Washington — The U.S. House is poised to vote Wednesday on a revamped $6 billion package to speed up the drug and medical device approval process, boost cancer and Alzheimer’s research, and increase funding for the National Institutes of Health and the Food and Drug Administration.
The bill, known as the 21st Century Cures Act, includes mental health programs, $1 billion in state grants to help fight opioid addition and abuse, and a scaled-down $4.8 billion for the NIH over 10 years.
Rep. Fred Upton, R-St. Joseph, a key package architect, calls it a “once in a generation” chance to help researchers change the way disease is treated. The original bill passed the House in July 2015 with bipartisan support, 344-77.
The legislation includes $1.8 billion in cancer research funding for Vice President Joe Biden’s cancer “moonshot.”
“We look forward to swift and favorable consideration of the 21st Century Cures Act in both the House and Senate,” Upton said in a joint statement with Sen. Lamar Alexander of the Senate’s Committee on Health, Education, Labor and Pensions. “America’s patients are waiting on us and we will deliver #CuresNow.”
The Obama White House said Tuesday it “strongly supports passage” of the bipartisan legislation, adding that it “offers advances in health that far outweigh” any concerns.
“The Administration is committed to taking immediate action to lay the groundwork to ensure that the funds in the bill would be disbursed quickly and effectively so we can begin to address these important public health challenges,” the White House said in a statement.
The package is paid for in part by selling excess crude oil from the Strategic Petroleum Reserve but mostly by cutting $3.5 billion from the Prevention and Public Health Fund from Obamacare.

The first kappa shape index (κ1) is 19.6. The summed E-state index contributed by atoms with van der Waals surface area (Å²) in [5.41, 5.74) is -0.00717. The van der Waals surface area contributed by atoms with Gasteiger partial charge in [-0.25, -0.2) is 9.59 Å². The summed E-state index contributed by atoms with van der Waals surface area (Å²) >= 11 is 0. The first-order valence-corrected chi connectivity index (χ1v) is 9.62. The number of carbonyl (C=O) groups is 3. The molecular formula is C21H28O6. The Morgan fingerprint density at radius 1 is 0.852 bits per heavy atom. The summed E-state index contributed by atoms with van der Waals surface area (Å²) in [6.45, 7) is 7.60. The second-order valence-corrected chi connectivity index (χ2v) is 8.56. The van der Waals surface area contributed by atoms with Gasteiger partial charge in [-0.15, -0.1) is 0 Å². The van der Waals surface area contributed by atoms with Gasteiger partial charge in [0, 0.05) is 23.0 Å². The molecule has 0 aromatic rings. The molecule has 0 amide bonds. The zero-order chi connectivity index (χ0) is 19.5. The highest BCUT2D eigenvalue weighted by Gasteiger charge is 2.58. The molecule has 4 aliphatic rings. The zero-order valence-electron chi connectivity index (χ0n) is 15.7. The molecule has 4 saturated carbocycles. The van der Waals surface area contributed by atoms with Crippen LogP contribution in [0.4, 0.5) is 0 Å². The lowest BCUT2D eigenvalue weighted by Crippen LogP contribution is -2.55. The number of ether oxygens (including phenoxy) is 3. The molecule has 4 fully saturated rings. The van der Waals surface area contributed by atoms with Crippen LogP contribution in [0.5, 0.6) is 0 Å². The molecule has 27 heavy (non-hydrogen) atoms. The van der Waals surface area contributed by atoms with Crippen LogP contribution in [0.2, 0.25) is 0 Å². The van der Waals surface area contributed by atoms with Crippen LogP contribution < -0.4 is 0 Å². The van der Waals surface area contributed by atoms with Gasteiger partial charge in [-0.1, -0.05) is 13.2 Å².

AdvaMed, a trade group for medical-device makers, praised the creation of a broad category of “breakthrough” devices that would receive expedited review if there are no approved alternative treatments for patients.
But critics are unhappy the legislation doesn’t include controls for drug pricing and worry that easing drug and device approvals could compromise patient safety.
The initial bill guaranteed a decade of mandatory funding for the NIH, but now it will be left up to congressional appropriators each year.
Democratic Sen. Elizabeth Warren of Massachusetts noted that federal spending on medical research has been cut 20 percent in the last 12 years, when adjusted for inflation.
“This final deal has only a tiny fig leaf of funding, for NIH and for the opioid crisis. And most of that fig leaf isn’t even real,” Warren said Monday on the Senate floor. “Most of the money won’t really be there unless future congresses passes future bills in future years to spend those dollars.”
Diane Zuckerman, president of the National Center for Health Research, said studies — including one she just published in the Journal of the American Medical Association — have found that cancer drugs approved through the FDA’s expedited process don’t necessarily help patients live longer and are almost never proven to improve their quality of life.
Upton’s bill “is pushing even more in that direction,” Zuckerman said. “You have a bill that purports to help patients and find cures, but you see from the research that lowering the standard does the opposite.”
Zuckerman said the legislation also has good provisions, but she’d rather Congress scrap the draft and try again later.
The consumer group Public Citizen says the bill would weaken FDA standards for the type of evidence needed for drugmakers to get approval for new medical uses. The legislation calls for the FDA to evaluate the potential use of “real world evidence,” such as patient registries, observational studies and claims.
“It’s a much lower standard of evidence than a controlled, randomized clinical trial. It’s more subject to bias and to manipulation of the data to make the case that a drug is safe and effective for another use,” said Michael A. Carome, the group’s director of health research.
Republican Sen. Chuck Grassley of Iowa has objected to a section that would weaken reporting requirements for industry payments to doctors under the Physician Payment Sunshine Act by exempting indirect payments for speaking fees and payments for medical education such as textbooks.
“Watering down sunshine provisions is counter productive and goes against the trend in health care to have more transparency, not less,” said Grassley, who said he’d block Cures’ progress in the Senate unless the provision is removed.
Senate Majority Leader Mitch McConnell has said the Senate will take up the package in December after the House acts on it.